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Publication numberUS6404839 B1
Publication typeGrant
Application numberUS 09/797,033
Publication dateJun 11, 2002
Filing dateFeb 28, 2001
Priority dateFeb 28, 2001
Fee statusPaid
Publication number09797033, 797033, US 6404839 B1, US 6404839B1, US-B1-6404839, US6404839 B1, US6404839B1
InventorsWai Fong, Jyh-Ming Jong
Original AssigneeSun Microsystems, Inc.
Export CitationBiBTeX, EndNote, RefMan
External Links: USPTO, USPTO Assignment, Espacenet
Selectable clock divider circuit with a 50% duty cycle clock
US 6404839 B1
Abstract
A clock divider circuit having a fifty per cent duty cycle and multiple integer ratios for dividing an input clock signal. In one embodiment, a clock divider circuit may include a chain of serially-coupled flip-flops. The chain may include at least a first and a second flip-flop, both of which may be triggered by a first edge of an input clock signal. A third flip-flop, coupled to (but not part of) the chain may be configured to be triggered by a second edge of the input clock signal. The third flip-flop may be coupled to an output circuit. In addition to receiving the output signal from the third flip-flop, the output circuit may also receive signals from the chain of serially-coupled flip-flops. The output circuit may drive a second clock signal, which may be produced by dividing the first clock signal based upon the signals it receives. The first clock signal may be divided by an even or an odd integer ratio, or may be divided by an integer ratio (e.g. 2.5), although clock signals produced based on a decimal ratio may have a duty cycle that is not fifty per cent.
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Claims(26)
What is claimed is:
1. A clock divider comprising:
a chain of serially coupled flip-flops including at least a first flip-flop and a second flip-flop, wherein said first flip-flop and said second flip-flop are triggered by a first clock edge of an input clock signal;
a third flip-flop coupled to said chain of serially coupled flip-flops, wherein said third flip-flop is triggered by a second clock edge of said input clock signal; and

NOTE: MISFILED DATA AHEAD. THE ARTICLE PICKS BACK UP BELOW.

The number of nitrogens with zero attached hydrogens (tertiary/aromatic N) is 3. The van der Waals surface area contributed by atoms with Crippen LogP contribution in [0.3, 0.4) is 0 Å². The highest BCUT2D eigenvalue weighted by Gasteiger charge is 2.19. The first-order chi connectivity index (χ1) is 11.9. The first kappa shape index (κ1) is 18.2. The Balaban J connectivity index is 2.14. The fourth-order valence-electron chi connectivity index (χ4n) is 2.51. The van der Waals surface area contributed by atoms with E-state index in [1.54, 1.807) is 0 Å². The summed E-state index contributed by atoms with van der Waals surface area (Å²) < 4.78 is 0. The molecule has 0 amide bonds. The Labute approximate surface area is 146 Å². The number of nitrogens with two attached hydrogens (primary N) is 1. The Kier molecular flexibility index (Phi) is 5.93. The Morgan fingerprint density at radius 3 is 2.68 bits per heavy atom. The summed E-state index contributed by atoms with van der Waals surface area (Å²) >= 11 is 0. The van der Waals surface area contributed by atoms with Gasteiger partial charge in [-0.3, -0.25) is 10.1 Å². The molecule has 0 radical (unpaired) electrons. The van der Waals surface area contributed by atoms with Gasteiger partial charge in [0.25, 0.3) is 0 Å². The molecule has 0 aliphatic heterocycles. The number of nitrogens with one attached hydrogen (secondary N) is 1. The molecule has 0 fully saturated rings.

a circuit coupled to said third flip-flop, wherein said third flip-flop is configured to receive an input signal dependent upon a combination of inputs to said circuit.
2. The clock divider as recited in claim 1, wherein an output clock signal of said clock divider is dependent upon an output signal from said third flip-flop.
3. The clock divider as recited in claim 2, further comprising and output circuit, said output circuit configured to receive said output signal from said third flip-flop and at least one signal from said chain of serially-coupled flip-flops.
4. The clock divider as recited in claim 3, wherein said output circuit is configured to drive an output clock signal, said output clock signal produced by dividing said input clock signal by a predetermined ratio.
5. The clock divider as recited in claim 4, wherein said predetermined ratio is selected from a plurality of ratios, said plurality of ratios including both odd and even integer values.
6. The clock divider as recited in claim 5, wherein said clock divider includes a selector circuit for selecting said predetermined ratio.
7. The clock divider as recited in claim 6, wherein said input clock signal and said output clock signal each have a fifty per cent duty cycle.
8. The clock divider as recited in claim 1, wherein said circuit is a combinational logic circuit.
9. The clock divider as recited in claim 1, wherein said flip-flops are D-flip-flops.
10. The clock divider as recited in claim 1, wherein said first clock edge is a positive edge and said second clock edge is a negative edge.
11. The clock divider as recited in claim 1, wherein said first clock edge is a negative edge, and said second clock edge is a positive edge.
12. The clock divider as recited in claim 1, wherein said circuit is configured to receive one or more input signals from a source external to said clock divider.